on 17 April 2007
This surely has to be one of the all time best Gay films of the last decade. Beautifully written and touches on emotions that i think all of us can associate with. The story tells of Christian, a waiter and party & man animal accepting a bet to corrupt young Aaron, an out of town Mormon Missionary, and the resulting emotions, tears, humour & at times thought provoking moments that accompany the journey of these 2 - rather stunning - young men. The film did indeed end in a few tears, not only for the characters - but for me also. Touching, humourous and a film you will want to watch again and again basically sums it up! The only downside, has to be the crying scenes - where the acting coach obvioulsly wasn't present!! But see for yourselves!
The soundtrack is also worth a listen to!
on 8 December 2010
There's no doubt that Steve Sandvoss is the best thing about Latter Days and makes this film unmissable. Mesmerizingly handsome, as the sweet-natured idealistic Mormon missionary who has to deal with both his awareness of his sexuality and his religion's condemnation of homosexuality, he gives a performance that will charm the pants off you! He brings such a sweet naivety to the role, and such likability, even when the dialogue is clunky you somehow are convinced by him, and more than a little in love!
Phew, well, the rest of the cast is also excellent. The characters are probably a little too stereotypical for comfort but they are drawn and acted beautifully, and I empathized with all. Wes Ramsey as the beautiful and shallow party boy of the relationship is comparatively, a little too cardboard and not wholly convincing. The excellent Jaqueline Bisset's character seems inspired by Mrs Madrigal from Tales of the City and so unoriginal, and Joseph Gordon-Levitt (so good in 3rd Rock!) as the Mormon with attitude is somewhat wasted but very good. Erik Palladino - as Keith Griffin who is suffering from AIDS - deserves a mention, his performance is very moving, funny and convincing.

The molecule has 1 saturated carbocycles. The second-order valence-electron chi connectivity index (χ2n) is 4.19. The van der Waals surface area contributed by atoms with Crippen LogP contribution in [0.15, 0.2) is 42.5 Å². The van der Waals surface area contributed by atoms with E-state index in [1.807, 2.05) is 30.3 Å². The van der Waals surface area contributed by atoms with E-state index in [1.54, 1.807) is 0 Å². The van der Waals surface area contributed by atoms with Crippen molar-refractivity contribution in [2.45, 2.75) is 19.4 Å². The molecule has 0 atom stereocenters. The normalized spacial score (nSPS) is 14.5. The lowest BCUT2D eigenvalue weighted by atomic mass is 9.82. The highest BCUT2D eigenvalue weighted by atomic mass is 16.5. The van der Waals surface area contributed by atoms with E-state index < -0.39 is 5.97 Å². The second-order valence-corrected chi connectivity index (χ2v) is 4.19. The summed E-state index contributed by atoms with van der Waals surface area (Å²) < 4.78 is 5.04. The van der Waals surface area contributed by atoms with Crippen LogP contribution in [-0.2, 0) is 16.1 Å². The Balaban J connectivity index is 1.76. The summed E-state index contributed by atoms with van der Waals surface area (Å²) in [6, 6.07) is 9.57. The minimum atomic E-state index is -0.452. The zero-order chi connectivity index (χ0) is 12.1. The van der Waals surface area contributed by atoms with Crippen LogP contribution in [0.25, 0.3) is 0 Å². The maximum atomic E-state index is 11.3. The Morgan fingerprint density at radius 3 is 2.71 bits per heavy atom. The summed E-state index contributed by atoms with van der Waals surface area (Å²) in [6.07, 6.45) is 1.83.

This film is obviously far from perfect. It hasn't the best of scripts and there are some filmic ideas to contend with that I personally found a touch crass and jarring, and so much feels formulaic, just tick the boxes! Although heartfelt, the soundtrack has little subtlety, which is unfortunate in that music plays quite a significant part in the film, but some of the songs are sweet and work well enough in context.
What this film has in abundance is charm, you get the feeling that the cast and crew meshed well, and it was obviously a labour of love of C. J. Fox, the writer and director, the idea having come from his own experiences as a Mormon youth. There is a lot of skill in evidence in both the directing and writing that would definitely make me seek out C. J. Fox films with the expectation that things can only get better, and I'd love to see what he could do with a bigger budget.
Sentimental romantic that I am - which can make me very forgiving - I loved it! I know it's a film I will go back to and watch again and again, and so would recommend it highly.
on 14 April 2009
I think the writer/directors idea of taking who he was and who he is and sticking them in a film together is a really interesting one. I love the subtle humour in this. The two leads play the parts really well and have chemistry on screen and of course, they are very appealing to the eye!!! The supporting characters just add to the film. I knew the ending before I saw this, but still find Christian taking the watch back to Aarons mum quite moving. I like the whole it's fated parts of this film, it didn't feel like forced fate. A,'oh that's very convenient' type of fate. All in all I love this film. It gives me the happy ending I wanted, plus the fact I think religion should never win over love, especially when so bigoted. I like the fact that characters redeem themselves or try to in a sense too. ie Ryder, Aarons mum. Good way of showing people aren't just one thing. Even with my no time for religion, I found it good to see that the Mormon characters were shown as young blokes, farting, messing around, moaning etc ie still being young blokes who just happened to be religious. Loved also we see Aaron who's quite deep, but showing he has a sense of humour and Christian who comes across as a 'marshmallow peep' isn't all he seems.